~ Goals = Every employee is linked to the strategy via goals and objectives. The goals are not only SMART, but they are START NOW goals as well.

~ Strengths = The 21st century management theory is Theory S which says that we are at our best (and do our best) when we are using our strengths.

~ Coaching = Managers are trained to be Coaches who develop their players. Like coaches of sports teams, they focus on each player's strengths. Coaches then play to the strengths of each employee in order to benefit the entire team.

~ Recognition = Timely acknowledgement of progress and achievements, throughout the year, as well as at year's end, with a versatile arsenal of forms of reward.

Starting with engagement, and featuring a tri-focus on strengths, coaching and recognition, ORPA assumes competence, promotes performance, and expects achievements.

What do you think?

Posted by Terrence Seamon, Feb 17, 2008

Tuesday, February 12, 2008

Love and Chocolate

According to some recent research, love is good for the heart. . . as is dark chocolate and red wine.

Wow, three of my favorite things.

Happy Valentine's Day to all!

Posted by Terrence Seamon, Feb 12, 2008

Monday, February 11, 2008

Living the History of the Future

I just saw a comment on someone's blog that the Democrat race for President between Hillary and Obama is so significant that "we may be living history."

That phrase --"we may be living history"-- caught my eye. Aren't we always living the history of the future?

I guess there are certain moments, like when John F. Kennedy was shot or when the World Trade Center was attacked, that stand out like sharp spikes on the ever-spooling graph of life. Moments that forever after we talk about by saying "Oh yes, I remember exactly where I was that day when..."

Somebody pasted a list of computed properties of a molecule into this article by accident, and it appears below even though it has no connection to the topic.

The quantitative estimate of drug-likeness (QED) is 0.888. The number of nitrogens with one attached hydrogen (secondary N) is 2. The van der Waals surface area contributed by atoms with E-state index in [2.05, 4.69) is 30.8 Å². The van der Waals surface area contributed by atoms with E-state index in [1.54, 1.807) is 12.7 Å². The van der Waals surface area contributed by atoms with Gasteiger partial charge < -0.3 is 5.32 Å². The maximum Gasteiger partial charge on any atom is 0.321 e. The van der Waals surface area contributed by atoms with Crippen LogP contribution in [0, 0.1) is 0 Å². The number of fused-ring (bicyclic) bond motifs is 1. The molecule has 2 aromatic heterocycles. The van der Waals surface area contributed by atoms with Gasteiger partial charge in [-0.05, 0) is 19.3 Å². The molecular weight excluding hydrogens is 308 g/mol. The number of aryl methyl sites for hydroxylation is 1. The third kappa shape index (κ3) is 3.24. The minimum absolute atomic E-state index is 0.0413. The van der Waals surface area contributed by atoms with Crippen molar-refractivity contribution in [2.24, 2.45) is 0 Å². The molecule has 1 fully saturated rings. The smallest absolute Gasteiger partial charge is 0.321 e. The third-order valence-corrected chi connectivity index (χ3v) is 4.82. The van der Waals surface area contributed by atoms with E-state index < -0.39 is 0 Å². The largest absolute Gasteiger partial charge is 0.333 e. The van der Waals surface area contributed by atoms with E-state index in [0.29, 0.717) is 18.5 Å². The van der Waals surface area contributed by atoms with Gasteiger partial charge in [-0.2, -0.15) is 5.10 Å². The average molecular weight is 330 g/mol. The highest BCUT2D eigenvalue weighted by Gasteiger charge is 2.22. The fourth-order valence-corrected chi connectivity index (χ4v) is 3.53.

And in each person's life, there are days of great personal significance, like the day you got married, the day your child was born, or the day your parent died.

But when you stop and think about it, every day of life will someday be a day in history in the future, right?

So shouldn't every day be a day of meaning?

The reality is that a lot of our days (too many, in fact) are uneventful and flow by without much notice...and one day we wake up and notice that life is half over.

I want to "live the history of the future" each day with a sense of meaning and purpose. From what I hear in his speeches, I think Barack Obama wants this too. Maybe that's part of why he is so appealing to so many. He knows that he is "living history."

Posted by Terrence Seamon, Feb 11, 2008

Thursday, February 07, 2008

The Positive Workplace Challenge

Blogger Jo, from Working 2.0, has posed a challenge to find and highlight organizations that are embracing a positive view of people and their potential, organizations that are well run and good places to work.

Jo suggests that we try to find 20 such organization by Christmas 2008. Seems doable to me.

OK, I am hereby tossing this challenge to the following folks:

- Don Blohowiak
- Annette Clancy
- Phil Gerbyshak
- Gautam Ghosh
- Alexander Kjerulf
- David Zinger

You are encouraged to answer it yourself, and you are invited to spread this challenge around to others.

Posted by Terrence Seamon, Feb 7, 2008

Tuesday, February 05, 2008

The Employee Engagement Network

I joined another network on ning the other day called The Employee Engagement Network, founded by David Zinger (who I have mentioned on this blog before).

Looks like a good place to network on this important management topic. Already I've seen that Rosa Say, Phil Gerbyshak, Anna Farmery, and Cindy Ventrice are there.

I am hereby "spreading the word" to the following to join up: Kenny Moore, Bob Nelson, Loretta Donovan, Gary Lear, Francis Wade, Gautam Ghosh, Steve Pashley, Don Blohowiak, Anuradha Ganapathy, Terry Starbucker, Astha Parmar, Regina Miller, Ron Hurst.